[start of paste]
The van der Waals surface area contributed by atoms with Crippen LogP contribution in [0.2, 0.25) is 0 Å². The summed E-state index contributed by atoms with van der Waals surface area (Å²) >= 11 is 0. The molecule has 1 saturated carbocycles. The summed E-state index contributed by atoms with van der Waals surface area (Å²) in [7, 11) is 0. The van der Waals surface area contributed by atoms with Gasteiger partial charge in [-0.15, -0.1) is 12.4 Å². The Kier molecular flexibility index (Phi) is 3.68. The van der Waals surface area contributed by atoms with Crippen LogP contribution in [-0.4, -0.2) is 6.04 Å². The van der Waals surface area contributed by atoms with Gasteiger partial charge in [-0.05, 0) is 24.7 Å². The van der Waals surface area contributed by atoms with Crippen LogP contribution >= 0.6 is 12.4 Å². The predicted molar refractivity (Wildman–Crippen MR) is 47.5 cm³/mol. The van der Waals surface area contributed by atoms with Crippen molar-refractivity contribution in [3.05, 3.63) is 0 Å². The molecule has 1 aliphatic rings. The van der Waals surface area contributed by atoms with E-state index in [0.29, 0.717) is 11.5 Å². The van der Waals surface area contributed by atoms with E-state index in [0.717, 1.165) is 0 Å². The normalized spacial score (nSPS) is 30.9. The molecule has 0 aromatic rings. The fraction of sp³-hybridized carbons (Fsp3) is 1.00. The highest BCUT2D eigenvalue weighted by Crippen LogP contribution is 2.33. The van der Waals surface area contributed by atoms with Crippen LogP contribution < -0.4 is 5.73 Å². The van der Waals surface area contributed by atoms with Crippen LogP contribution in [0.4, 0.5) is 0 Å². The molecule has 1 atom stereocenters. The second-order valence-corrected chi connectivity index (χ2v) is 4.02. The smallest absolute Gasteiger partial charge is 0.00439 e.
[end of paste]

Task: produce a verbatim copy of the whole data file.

The van der Waals surface area contributed by atoms with Crippen LogP contribution in [0.2, 0.25) is 0 Å². The summed E-state index contributed by atoms with van der Waals surface area (Å²) >= 11 is 0. The molecule has 1 saturated carbocycles. The summed E-state index contributed by atoms with van der Waals surface area (Å²) in [7, 11) is 0. The van der Waals surface area contributed by atoms with Gasteiger partial charge in [-0.15, -0.1) is 12.4 Å². The Kier molecular flexibility index (Phi) is 3.68. The van der Waals surface area contributed by atoms with Crippen LogP contribution in [-0.4, -0.2) is 6.04 Å². The van der Waals surface area contributed by atoms with Gasteiger partial charge in [-0.05, 0) is 24.7 Å². The van der Waals surface area contributed by atoms with Crippen LogP contribution >= 0.6 is 12.4 Å². The predicted molar refractivity (Wildman–Crippen MR) is 47.5 cm³/mol. The van der Waals surface area contributed by atoms with Crippen molar-refractivity contribution in [3.05, 3.63) is 0 Å². The molecule has 1 aliphatic rings. The van der Waals surface area contributed by atoms with E-state index in [0.29, 0.717) is 11.5 Å². The van der Waals surface area contributed by atoms with E-state index in [0.717, 1.165) is 0 Å². The normalized spacial score (nSPS) is 30.9. The molecule has 0 aromatic rings. The fraction of sp³-hybridized carbons (Fsp3) is 1.00. The highest BCUT2D eigenvalue weighted by Crippen LogP contribution is 2.33. The van der Waals surface area contributed by atoms with Crippen LogP contribution < -0.4 is 5.73 Å². The van der Waals surface area contributed by atoms with Crippen LogP contribution in [0.4, 0.5) is 0 Å². The molecule has 1 atom stereocenters. The second-order valence-corrected chi connectivity index (χ2v) is 4.02. The smallest absolute Gasteiger partial charge is 0.00439 e.